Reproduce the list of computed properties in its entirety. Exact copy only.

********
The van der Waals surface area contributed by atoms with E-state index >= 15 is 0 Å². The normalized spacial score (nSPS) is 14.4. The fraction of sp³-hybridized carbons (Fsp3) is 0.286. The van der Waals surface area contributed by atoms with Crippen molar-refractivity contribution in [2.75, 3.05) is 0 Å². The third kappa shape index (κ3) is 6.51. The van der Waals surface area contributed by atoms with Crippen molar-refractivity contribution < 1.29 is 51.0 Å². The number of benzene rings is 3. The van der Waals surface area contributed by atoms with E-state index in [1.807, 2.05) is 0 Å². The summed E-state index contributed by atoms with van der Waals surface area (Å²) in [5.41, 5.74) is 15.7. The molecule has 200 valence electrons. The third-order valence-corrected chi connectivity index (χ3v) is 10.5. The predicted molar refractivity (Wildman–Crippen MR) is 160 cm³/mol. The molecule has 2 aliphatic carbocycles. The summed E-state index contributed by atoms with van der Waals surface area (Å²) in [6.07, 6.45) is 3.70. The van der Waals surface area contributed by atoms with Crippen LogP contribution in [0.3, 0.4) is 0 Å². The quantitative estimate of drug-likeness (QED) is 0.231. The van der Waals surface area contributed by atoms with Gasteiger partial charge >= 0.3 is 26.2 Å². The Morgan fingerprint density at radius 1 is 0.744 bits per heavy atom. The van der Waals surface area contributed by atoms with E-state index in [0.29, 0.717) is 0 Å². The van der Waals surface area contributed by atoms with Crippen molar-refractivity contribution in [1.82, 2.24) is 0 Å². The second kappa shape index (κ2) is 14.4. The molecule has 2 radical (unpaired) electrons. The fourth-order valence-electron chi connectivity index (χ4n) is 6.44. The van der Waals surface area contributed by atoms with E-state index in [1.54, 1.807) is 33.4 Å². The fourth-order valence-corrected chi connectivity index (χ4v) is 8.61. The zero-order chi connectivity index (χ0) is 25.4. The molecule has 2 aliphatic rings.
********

The van der Waals surface area contributed by atoms with E-state index >= 15 is 0 Å². The normalized spacial score (nSPS) is 14.4. The fraction of sp³-hybridized carbons (Fsp3) is 0.286. The van der Waals surface area contributed by atoms with Crippen molar-refractivity contribution in [2.75, 3.05) is 0 Å². The third kappa shape index (κ3) is 6.51. The van der Waals surface area contributed by atoms with Crippen molar-refractivity contribution < 1.29 is 51.0 Å². The number of benzene rings is 3. The van der Waals surface area contributed by atoms with E-state index in [1.807, 2.05) is 0 Å². The summed E-state index contributed by atoms with van der Waals surface area (Å²) in [5.41, 5.74) is 15.7. The molecule has 200 valence electrons. The third-order valence-corrected chi connectivity index (χ3v) is 10.5. The predicted molar refractivity (Wildman–Crippen MR) is 160 cm³/mol. The molecule has 2 aliphatic carbocycles. The summed E-state index contributed by atoms with van der Waals surface area (Å²) in [6.07, 6.45) is 3.70. The van der Waals surface area contributed by atoms with Crippen LogP contribution in [0.3, 0.4) is 0 Å². The quantitative estimate of drug-likeness (QED) is 0.231. The van der Waals surface area contributed by atoms with Gasteiger partial charge >= 0.3 is 26.2 Å². The Morgan fingerprint density at radius 1 is 0.744 bits per heavy atom. The van der Waals surface area contributed by atoms with E-state index in [0.29, 0.717) is 0 Å². The van der Waals surface area contributed by atoms with Crippen molar-refractivity contribution in [1.82, 2.24) is 0 Å². The second kappa shape index (κ2) is 14.4. The molecule has 2 radical (unpaired) electrons. The fourth-order valence-electron chi connectivity index (χ4n) is 6.44. The van der Waals surface area contributed by atoms with E-state index in [1.54, 1.807) is 33.4 Å². The fourth-order valence-corrected chi connectivity index (χ4v) is 8.61. The zero-order chi connectivity index (χ0) is 25.4. The molecule has 2 aliphatic rings.